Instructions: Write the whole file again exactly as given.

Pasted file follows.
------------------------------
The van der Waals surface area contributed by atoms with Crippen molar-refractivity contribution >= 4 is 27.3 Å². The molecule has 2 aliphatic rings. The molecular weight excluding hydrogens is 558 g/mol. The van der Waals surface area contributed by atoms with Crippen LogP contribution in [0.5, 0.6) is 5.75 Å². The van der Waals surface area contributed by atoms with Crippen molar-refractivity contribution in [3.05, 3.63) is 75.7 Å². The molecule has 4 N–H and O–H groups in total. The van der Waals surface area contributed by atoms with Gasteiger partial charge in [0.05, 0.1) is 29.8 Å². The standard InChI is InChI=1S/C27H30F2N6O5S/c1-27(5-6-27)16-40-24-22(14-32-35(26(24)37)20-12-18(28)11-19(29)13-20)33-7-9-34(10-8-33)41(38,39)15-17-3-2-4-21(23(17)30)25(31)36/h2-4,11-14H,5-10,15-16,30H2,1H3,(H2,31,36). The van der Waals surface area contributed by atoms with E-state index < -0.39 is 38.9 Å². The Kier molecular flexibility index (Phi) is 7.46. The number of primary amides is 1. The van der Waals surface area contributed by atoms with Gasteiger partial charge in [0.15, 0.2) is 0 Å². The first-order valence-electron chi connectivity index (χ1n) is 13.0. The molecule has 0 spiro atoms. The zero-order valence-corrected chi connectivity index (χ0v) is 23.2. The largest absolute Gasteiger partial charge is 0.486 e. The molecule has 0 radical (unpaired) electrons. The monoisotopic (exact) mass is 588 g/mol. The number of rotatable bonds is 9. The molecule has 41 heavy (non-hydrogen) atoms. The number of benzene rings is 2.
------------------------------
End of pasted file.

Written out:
The van der Waals surface area contributed by atoms with Crippen molar-refractivity contribution >= 4 is 27.3 Å². The molecule has 2 aliphatic rings. The molecular weight excluding hydrogens is 558 g/mol. The van der Waals surface area contributed by atoms with Crippen LogP contribution in [0.5, 0.6) is 5.75 Å². The van der Waals surface area contributed by atoms with Crippen molar-refractivity contribution in [3.05, 3.63) is 75.7 Å². The molecule has 4 N–H and O–H groups in total. The van der Waals surface area contributed by atoms with Gasteiger partial charge in [0.05, 0.1) is 29.8 Å². The standard InChI is InChI=1S/C27H30F2N6O5S/c1-27(5-6-27)16-40-24-22(14-32-35(26(24)37)20-12-18(28)11-19(29)13-20)33-7-9-34(10-8-33)41(38,39)15-17-3-2-4-21(23(17)30)25(31)36/h2-4,11-14H,5-10,15-16,30H2,1H3,(H2,31,36). The van der Waals surface area contributed by atoms with E-state index < -0.39 is 38.9 Å². The Kier molecular flexibility index (Phi) is 7.46. The number of primary amides is 1. The van der Waals surface area contributed by atoms with Gasteiger partial charge in [0.15, 0.2) is 0 Å². The first-order valence-electron chi connectivity index (χ1n) is 13.0. The molecule has 0 spiro atoms. The zero-order valence-corrected chi connectivity index (χ0v) is 23.2. The largest absolute Gasteiger partial charge is 0.486 e. The molecule has 0 radical (unpaired) electrons. The monoisotopic (exact) mass is 588 g/mol. The number of rotatable bonds is 9. The molecule has 41 heavy (non-hydrogen) atoms. The number of benzene rings is 2.